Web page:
Turkey has witnessed a worrying reduction in bee populations across the country and experts believe excessive use of pesticides and climate change could be the culprits for mass colony disappearances.
Speaking to the Anadolu Agency (AA) on Monday, the head of Turkey’s Beekeepers Association said climate change combined with dangerous amounts of pesticides used by farmers was wiping out entire colonies across the country. countries and provinces such as southern Adana and central Konya have been particularly affected.
âClimate change due to global warming is causing massive deaths in bee populations. Meanwhile, the reckless use of pesticides in agriculture also harms honey making. The use of pesticides that are harmful to bees should be banned outright, or beekeepers and farmers should come together to find a solution, âZiya Åahin told AA.
âPesticides should not be used while flowers are blooming. And when the flowering period is over, they should only be used early in the morning or at night because every mistake leads to death in bee colonies, âÅahin added.
According to Åahin, although the exact number remains unknown, it is estimated that around 30% of bees in colonies in Adana and Konya provinces have been lost to pesticides.
âThis causes the colonies not to produce honey,â he said.
Expressing similar concerns, the head of the Istanbul Beekeepers Association criticized farmers for ignoring advice on using pesticides.
âThe Ministry (of Agriculture and Forestry) tries to take the necessary precautions when it comes to pesticides, but our farmers have this ‘I know better’ attitude. Our farmers must be careful, âsaid Onur Ãilenk, adding that the number of bee losses in Istanbul increased by 50% compared to last year.
The rapid decline in bee populations is not, however, a problem exclusive to Turkey, as many countries around the world have been reporting colony collapse for several years.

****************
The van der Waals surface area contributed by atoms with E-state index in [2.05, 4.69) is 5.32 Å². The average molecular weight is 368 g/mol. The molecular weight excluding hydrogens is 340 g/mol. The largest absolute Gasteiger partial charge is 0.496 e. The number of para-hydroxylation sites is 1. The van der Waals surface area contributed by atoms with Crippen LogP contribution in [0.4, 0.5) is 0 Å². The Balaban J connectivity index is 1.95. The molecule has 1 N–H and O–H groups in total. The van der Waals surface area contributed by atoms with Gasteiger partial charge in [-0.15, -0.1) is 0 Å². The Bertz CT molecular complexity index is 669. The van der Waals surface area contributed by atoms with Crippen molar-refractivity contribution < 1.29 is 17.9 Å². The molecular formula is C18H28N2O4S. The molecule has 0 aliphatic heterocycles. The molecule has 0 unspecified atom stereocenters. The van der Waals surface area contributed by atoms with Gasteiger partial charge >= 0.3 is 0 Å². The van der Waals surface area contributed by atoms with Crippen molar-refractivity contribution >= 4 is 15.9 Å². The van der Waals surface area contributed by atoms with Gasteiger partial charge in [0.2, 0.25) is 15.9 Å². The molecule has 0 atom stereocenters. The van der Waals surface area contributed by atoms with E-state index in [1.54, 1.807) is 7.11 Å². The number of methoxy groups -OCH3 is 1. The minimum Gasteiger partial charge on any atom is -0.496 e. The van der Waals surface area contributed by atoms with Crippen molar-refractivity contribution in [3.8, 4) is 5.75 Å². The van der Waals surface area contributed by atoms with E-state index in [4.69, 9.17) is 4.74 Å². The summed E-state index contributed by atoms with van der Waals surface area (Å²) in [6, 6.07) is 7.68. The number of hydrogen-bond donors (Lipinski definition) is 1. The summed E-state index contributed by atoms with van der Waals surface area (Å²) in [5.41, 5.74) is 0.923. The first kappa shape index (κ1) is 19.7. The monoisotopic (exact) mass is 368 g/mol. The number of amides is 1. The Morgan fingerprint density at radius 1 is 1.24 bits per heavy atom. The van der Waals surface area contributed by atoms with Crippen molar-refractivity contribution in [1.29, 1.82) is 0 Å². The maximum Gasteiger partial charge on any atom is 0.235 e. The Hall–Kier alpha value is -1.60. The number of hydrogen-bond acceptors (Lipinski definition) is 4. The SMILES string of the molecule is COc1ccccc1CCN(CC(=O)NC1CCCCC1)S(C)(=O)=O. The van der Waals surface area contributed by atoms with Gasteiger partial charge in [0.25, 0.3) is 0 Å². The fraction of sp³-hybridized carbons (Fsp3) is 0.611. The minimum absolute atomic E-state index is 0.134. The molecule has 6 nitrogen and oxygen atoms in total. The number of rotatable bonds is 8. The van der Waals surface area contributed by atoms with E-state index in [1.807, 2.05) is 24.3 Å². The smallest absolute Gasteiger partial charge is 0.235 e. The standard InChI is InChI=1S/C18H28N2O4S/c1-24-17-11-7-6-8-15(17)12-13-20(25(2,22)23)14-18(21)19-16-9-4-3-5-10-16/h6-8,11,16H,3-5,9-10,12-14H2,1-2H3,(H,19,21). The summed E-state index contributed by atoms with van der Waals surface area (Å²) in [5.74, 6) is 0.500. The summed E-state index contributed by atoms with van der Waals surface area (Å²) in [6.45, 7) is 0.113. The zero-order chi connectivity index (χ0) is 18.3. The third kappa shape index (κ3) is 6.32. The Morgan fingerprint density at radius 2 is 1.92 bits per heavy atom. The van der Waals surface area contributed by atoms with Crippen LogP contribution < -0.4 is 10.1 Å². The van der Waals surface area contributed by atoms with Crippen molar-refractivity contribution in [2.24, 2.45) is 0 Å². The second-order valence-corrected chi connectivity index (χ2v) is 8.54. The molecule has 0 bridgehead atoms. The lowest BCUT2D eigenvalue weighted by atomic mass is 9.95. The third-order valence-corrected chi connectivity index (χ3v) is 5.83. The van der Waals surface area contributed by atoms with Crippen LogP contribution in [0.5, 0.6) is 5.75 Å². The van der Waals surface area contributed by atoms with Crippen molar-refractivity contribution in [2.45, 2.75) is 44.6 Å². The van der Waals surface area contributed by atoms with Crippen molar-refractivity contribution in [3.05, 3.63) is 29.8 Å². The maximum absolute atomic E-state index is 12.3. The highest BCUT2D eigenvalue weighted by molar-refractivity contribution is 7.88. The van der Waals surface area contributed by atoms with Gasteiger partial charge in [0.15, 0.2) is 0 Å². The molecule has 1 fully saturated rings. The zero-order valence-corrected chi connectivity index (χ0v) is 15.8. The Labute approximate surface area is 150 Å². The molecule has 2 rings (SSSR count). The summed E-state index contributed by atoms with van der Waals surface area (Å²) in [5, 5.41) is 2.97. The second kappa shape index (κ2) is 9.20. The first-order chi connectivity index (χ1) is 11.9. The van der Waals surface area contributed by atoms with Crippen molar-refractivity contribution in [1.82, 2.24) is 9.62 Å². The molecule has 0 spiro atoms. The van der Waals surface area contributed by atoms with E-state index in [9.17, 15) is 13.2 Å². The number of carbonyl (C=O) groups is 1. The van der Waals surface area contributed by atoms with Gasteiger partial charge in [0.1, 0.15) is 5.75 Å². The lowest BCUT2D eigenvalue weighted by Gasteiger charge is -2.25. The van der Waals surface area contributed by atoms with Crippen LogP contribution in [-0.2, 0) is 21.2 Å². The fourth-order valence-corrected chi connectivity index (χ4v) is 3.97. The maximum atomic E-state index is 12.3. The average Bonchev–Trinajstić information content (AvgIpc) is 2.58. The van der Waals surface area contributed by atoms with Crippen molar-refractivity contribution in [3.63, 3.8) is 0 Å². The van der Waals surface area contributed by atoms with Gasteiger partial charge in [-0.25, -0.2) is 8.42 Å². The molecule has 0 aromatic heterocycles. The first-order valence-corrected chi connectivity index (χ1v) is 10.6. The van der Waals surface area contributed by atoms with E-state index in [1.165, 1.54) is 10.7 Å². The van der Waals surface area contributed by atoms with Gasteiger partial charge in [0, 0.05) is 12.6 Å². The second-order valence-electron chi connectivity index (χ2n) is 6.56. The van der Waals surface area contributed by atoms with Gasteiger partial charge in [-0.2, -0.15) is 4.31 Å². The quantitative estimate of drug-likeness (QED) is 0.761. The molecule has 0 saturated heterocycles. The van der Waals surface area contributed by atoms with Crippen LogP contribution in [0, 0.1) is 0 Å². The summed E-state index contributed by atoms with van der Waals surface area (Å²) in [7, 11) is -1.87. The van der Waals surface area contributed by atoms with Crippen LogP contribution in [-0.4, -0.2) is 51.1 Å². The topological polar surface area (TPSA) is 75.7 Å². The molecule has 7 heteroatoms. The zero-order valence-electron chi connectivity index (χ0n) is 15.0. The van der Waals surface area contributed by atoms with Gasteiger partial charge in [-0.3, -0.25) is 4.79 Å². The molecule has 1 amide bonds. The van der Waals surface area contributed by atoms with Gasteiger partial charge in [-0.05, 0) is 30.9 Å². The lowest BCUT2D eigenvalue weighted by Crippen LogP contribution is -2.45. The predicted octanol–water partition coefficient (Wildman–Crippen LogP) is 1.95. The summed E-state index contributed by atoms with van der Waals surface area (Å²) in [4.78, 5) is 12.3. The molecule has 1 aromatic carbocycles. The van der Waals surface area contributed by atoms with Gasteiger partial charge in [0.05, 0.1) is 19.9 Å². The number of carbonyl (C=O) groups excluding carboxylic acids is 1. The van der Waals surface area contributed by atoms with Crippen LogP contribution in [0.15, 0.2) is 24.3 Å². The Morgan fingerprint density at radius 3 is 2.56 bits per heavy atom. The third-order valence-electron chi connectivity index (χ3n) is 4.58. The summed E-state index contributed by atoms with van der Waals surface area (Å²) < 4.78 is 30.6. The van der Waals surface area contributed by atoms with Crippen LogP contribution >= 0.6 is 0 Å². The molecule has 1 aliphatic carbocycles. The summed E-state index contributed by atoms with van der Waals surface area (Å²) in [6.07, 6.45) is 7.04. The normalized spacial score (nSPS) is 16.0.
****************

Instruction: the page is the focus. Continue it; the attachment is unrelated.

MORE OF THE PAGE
Although the exact nature of the phenomenon known as colony collapse disorder has eluded scientists for years, they suspect that pesticides play an important role. According to two separate studies by British and French scientists, even low doses of widely used pesticides can harm bumblebees and bees, interfere with their spotting abilities and cause them to lose their way.
And there is a tremendous incentive to solve the mystery behind the collapses, because according to a 2016 UN report, between $ 235 and $ 577 billion in annual global food production depends on direct contributions from pollinators such as bees.
âThe loss of bee colonies has several causes, namely varroa mites, viruses, pesticides, climate change and other stressors for bees. It is not surprising that colony collapse results in reduced pollination rates and honey production, which is reflected in the economy, âsaid Sibel Silici, professor of agricultural biotechnology at Erciyes University. from Turkey.
âMassive bee deaths cost the economies of Austria and the Czech Republic between $ 24 million and $ 36 million in 2017, for example. Bees are important pollinators of crops and wildflowers. Therefore, the losses will have consequences for agriculture that will far exceed expectations, âSilici warned.